Bengaluru: High debt levels of large unlisted realty firms are prompting them to take steps to cut the cost of debt, or opt for a real estate investment trust (REIT) or an initial public offer (IPO) to unlock value in their portfolios. Unlike their listed counterparts, who have been more measured in their expansion plans and focused on debt reduction, unlisted developers have been aggressive in adding projects and buying land. In a depressed market, where home sales have been tepid and unsold inventory is at a record high, and project cash flows limited, it is not an easy task to keep debt in control.
In a 20 October rating note on Tata Housing Development Co. Ltd’s (THDCL’s) non-convertible debenture (NCD) issues, ICRA said the rating is constrained by the high indebtedness at a consolidated level at Rs3,993 crore as of 31 March 2016, up from Rs3,159 crore as of 31 March 2015, brought around by the significant ramp-up in the portfolio and slower-than-expected monetization of projects.
“The proposed NCD (fresh issuance of Rs.400 crore) is expected to be utilized towards replacement of debt falling due in the current fiscal. The reliance on external sources of funding is expected to remain high considering the impending debt repayment obligations, company’s expansion plans as well as the support expected to be provided to the projects during their initial phase. However, the expected funding support from the parent (Tata group) would enable THDCL to keep external borrowing within a reasonable limit,” the note said.
ICRA assigned a double A rating for both the proposed Rs.400 crore issue and an earlier one of Rs.700 crore. Tata Housing didn’t respond to email queries.
According to Reserve Bank of India data, loans to commercial real estate sector were at Rs.1.82 trillion as of 19 August 2016, compared with Rs.1.66 trillion a year ago. In the three-year-long slowdown, many developers have got a lifeline, with banks lending quite liberally, and non-banking financial companies (NBFC) lending to even those that have been denied by banks. External funding has eased the stress, but it has led to debt mounting on balance sheets of realty firms.
Bengaluru-based Embassy Group and Pune-based Panchshil Realty are looking at two separate REITs with partner Blackstone Group Lp, a move that will help in monetizing their large commercial office portfolios. Embassy Group has about Rs5,500-6,000 crore of debt. It has been active in adding new projects and buying land or entering joint venture developments. In October, the developer bought a 73.4% stake in Mac Charles Hotels Pvt. Ltd, owner of Bengaluru’s Le Meridien hotel, for Rs.640 crore.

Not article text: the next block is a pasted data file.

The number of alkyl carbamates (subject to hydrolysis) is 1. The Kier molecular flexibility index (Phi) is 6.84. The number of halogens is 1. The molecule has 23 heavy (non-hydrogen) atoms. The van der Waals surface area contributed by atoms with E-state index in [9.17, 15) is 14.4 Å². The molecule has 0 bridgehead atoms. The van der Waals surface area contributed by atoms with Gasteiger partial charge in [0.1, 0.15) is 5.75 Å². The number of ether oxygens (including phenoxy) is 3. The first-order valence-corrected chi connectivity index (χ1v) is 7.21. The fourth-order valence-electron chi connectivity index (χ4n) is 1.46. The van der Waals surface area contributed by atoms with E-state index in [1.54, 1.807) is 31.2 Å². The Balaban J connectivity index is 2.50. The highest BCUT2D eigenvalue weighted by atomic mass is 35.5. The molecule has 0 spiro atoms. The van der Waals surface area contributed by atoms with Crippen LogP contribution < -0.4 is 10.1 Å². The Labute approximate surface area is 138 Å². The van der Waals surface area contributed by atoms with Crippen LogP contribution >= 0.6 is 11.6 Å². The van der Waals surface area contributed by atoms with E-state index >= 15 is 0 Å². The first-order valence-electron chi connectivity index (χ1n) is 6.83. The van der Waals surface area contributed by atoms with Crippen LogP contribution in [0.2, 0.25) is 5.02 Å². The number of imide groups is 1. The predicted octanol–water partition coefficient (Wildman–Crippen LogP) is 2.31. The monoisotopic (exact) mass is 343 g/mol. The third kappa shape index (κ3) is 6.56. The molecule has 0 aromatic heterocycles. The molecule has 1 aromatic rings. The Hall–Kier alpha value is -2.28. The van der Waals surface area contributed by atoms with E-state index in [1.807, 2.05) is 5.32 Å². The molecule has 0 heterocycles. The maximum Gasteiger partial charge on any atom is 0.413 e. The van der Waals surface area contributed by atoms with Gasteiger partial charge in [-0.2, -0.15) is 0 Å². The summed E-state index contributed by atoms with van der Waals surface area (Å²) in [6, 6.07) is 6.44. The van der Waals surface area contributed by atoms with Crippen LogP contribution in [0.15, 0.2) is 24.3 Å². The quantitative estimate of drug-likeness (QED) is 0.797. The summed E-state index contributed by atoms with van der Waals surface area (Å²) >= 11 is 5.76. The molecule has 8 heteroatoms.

“The REIT will allow us to disinvest a stake in our office rental portfolio and unlock capital. The rental income that it will generate will help us raise fresh debt,” said chairman Jitu Virwani. Typically, office developers stick to the lease rental discounting (LRD) model, where the debt is paid off by the rental income generated from a project. A REIT will help generate additional income for the stakeholders.
Panchshil Realty, whose net debt is over Rs3,000 crore, plans to list a REIT by the end of 2017 and wants to be debt-free by 2019, said chairman Atul Chordia. “We are comfortable with our debt levels, but if we sell faster, it will help in debt reduction. Debt has gone up heavily for real estate companies, but one can’t stop construction. As a result, external debt has to be raised. Bankers are also worried because if sales don’t get back to normal, there will be a lot of NPA (non-performing asset) accounts,” said Chordia.
The last time when real estate firms hit the primary market was in 2010. Paranjape Schemes filed for an IPO with the Securities and Exchange Board of India (Sebi) on 9 July 2015 and the proposal was cleared in December, but it is yet to launch its IPO. Mumbai-based Lodha Developers Pvt. Ltd, the country’s largest developer in terms of sales, plans to go for an IPO in about 18 months. The company, which has around Rs.13,000 crore of debt on its books, said it plans to cut the cost of debt.
“We can reduce debt or increase construction spend, and we choose to do the latter this year. We will spend an additional Rs.1,000 crore towards project construction so that we can speed up the pace and hand over more units. But we are consistently looking to reduce the cost of debt,” said managing director Abhishek Lodha. “Unlisted firms are likely to be more leveraged because they haven’t got a chance to tap the capital markets and have resorted to raising debt and other forms of finance,” said Shashank Jain, partner, transaction services, PricewaterhouseCoopers India.
Contributions from: Vishwanath Nair